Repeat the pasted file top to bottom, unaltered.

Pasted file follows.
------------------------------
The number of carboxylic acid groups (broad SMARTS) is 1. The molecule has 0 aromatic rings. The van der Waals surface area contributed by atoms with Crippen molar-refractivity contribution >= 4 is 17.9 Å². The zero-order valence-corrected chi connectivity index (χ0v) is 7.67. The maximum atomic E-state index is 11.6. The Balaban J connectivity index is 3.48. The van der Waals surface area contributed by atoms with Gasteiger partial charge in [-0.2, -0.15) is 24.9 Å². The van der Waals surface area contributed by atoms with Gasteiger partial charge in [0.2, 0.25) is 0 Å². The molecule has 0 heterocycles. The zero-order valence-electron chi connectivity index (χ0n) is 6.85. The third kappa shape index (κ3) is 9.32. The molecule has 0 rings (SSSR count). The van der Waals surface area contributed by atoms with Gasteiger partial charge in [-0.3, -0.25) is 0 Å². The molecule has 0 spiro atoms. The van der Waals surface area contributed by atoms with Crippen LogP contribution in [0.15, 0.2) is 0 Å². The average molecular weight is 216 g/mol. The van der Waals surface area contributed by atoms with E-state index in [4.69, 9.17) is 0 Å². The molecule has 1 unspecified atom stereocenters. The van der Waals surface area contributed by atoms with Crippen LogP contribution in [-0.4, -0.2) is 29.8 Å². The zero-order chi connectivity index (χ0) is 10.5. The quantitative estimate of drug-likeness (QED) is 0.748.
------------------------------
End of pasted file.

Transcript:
The number of carboxylic acid groups (broad SMARTS) is 1. The molecule has 0 aromatic rings. The van der Waals surface area contributed by atoms with Crippen molar-refractivity contribution >= 4 is 17.9 Å². The zero-order valence-corrected chi connectivity index (χ0v) is 7.67. The maximum atomic E-state index is 11.6. The Balaban J connectivity index is 3.48. The van der Waals surface area contributed by atoms with Gasteiger partial charge in [-0.2, -0.15) is 24.9 Å². The van der Waals surface area contributed by atoms with Gasteiger partial charge in [0.2, 0.25) is 0 Å². The molecule has 0 heterocycles. The zero-order valence-electron chi connectivity index (χ0n) is 6.85. The third kappa shape index (κ3) is 9.32. The molecule has 0 rings (SSSR count). The van der Waals surface area contributed by atoms with Gasteiger partial charge in [-0.3, -0.25) is 0 Å². The molecule has 0 spiro atoms. The van der Waals surface area contributed by atoms with Crippen LogP contribution in [0.15, 0.2) is 0 Å². The average molecular weight is 216 g/mol. The van der Waals surface area contributed by atoms with E-state index in [4.69, 9.17) is 0 Å². The molecule has 1 unspecified atom stereocenters. The van der Waals surface area contributed by atoms with Crippen LogP contribution in [-0.4, -0.2) is 29.8 Å². The zero-order chi connectivity index (χ0) is 10.5. The quantitative estimate of drug-likeness (QED) is 0.748.